I'm not an expert, by any means, but from what I know there are no truly 'dedicated' frequencies, in the meaning from what I am deducing you are asking. There's no official FCC designation for the purpose of HAM frequencies, but there are unofficial designations structured within the sponsoring organization of HAM activities (the ARRL, Amateur Radio Relay League). In that aim, there are certain frequencies allocated for satellite communications, digital communications, and voice.

I can't recall the exact frequencies, but I recall that within the 2-meter band there are provisions for digital communications, so there is segmentation for different modes of communication. But, there's no specific 'emergency channel', like channel 9 on 11 meters (CB).

If you decide to study for the license, you'll be provided this type of information in the study materials, in any case.
 

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Excellent work, with this there is no doubt about HAM Radio

73's

KP4ZZ
 

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The Icom IC-208H installs well into the FJC and is a great solution based price/performance.

My install thread from '07
http://www.fjcruiserforums.com/forums/stereo-electronics/35081-pics-icom-ic-208h-2m-440-ham-radio-install.html

:bigthumb:
Nice clean install. Seriously considering taking the plunge myself. Not keen on having two radios and ant to mount. This may be a dumb question, but on your Icom, where do you hear the audio? Does it come from the mic/keypad or do you have an ext. speaker mounted that is not shown?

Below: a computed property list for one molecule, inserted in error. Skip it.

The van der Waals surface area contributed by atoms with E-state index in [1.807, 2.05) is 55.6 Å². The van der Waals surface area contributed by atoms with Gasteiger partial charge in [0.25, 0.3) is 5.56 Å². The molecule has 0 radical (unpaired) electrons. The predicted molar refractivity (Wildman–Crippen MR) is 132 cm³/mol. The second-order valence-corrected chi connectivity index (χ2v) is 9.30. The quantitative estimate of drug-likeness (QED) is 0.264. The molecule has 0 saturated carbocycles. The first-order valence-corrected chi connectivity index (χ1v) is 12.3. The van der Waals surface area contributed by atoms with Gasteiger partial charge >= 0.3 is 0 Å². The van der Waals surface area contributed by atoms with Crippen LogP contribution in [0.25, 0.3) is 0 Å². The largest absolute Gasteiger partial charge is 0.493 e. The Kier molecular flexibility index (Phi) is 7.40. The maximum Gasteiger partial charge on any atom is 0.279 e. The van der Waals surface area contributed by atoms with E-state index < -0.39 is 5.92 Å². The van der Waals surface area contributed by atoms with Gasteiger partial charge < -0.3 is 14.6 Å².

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Discussion Starter #33 (Edited)
What about wiring and antenna mount compatibility? If I get a 2 meter radio can I get an antenna that will replace the firestick in the bandi mount or do I have to install a new mount and run new wire?
You can use your Bandi mount (although I recommend keeping your CB setup), but you might have to drill the hole for the antenna a little bigger, depending on which antenna you went with. The existing coax cable you already have will work just fine.


Also how do you find people to talk to on 2 meter? On CB you have standard channels like 9 and 19 and only 40 total to chose from. From the research I have done you have like 780 channels, or frequencies might be the correct term, and no real special purpose channels.
There are two or three ways:

1) You can find some local 2 Meter repeaters, program your radio for the input & output frequencies & PL tone, and monitor those repeaters. If you live near a city of any size, you will likely hear lots of traffic, especially mornings and evenings (when people are not at work, or at least commuting). You can buy a repeater directory to find these, or use a free on-line one like here: Amateur Radio Repeater database - Updated daily Once you have some repeaters programmed in your radio's memory, they work like channels - that is, you can just rotate the tuning dial and select the programmed and named frequency.

2) You can set your radio to scan all over the 2 Meter band. You will hear some traffic, either on the receiving frequency of a repeater, or some Simplex communication (direct two-way communication on a single frequency, without the use of a repeater).

3) Besides the frequencies and band portions designated for repeaters, there is by convention a national frequency for simplex communication, so if you are away from home and don't happen to know what/where any local repeaters might be, you can call out on 146.520 MHz and frequently get someone local.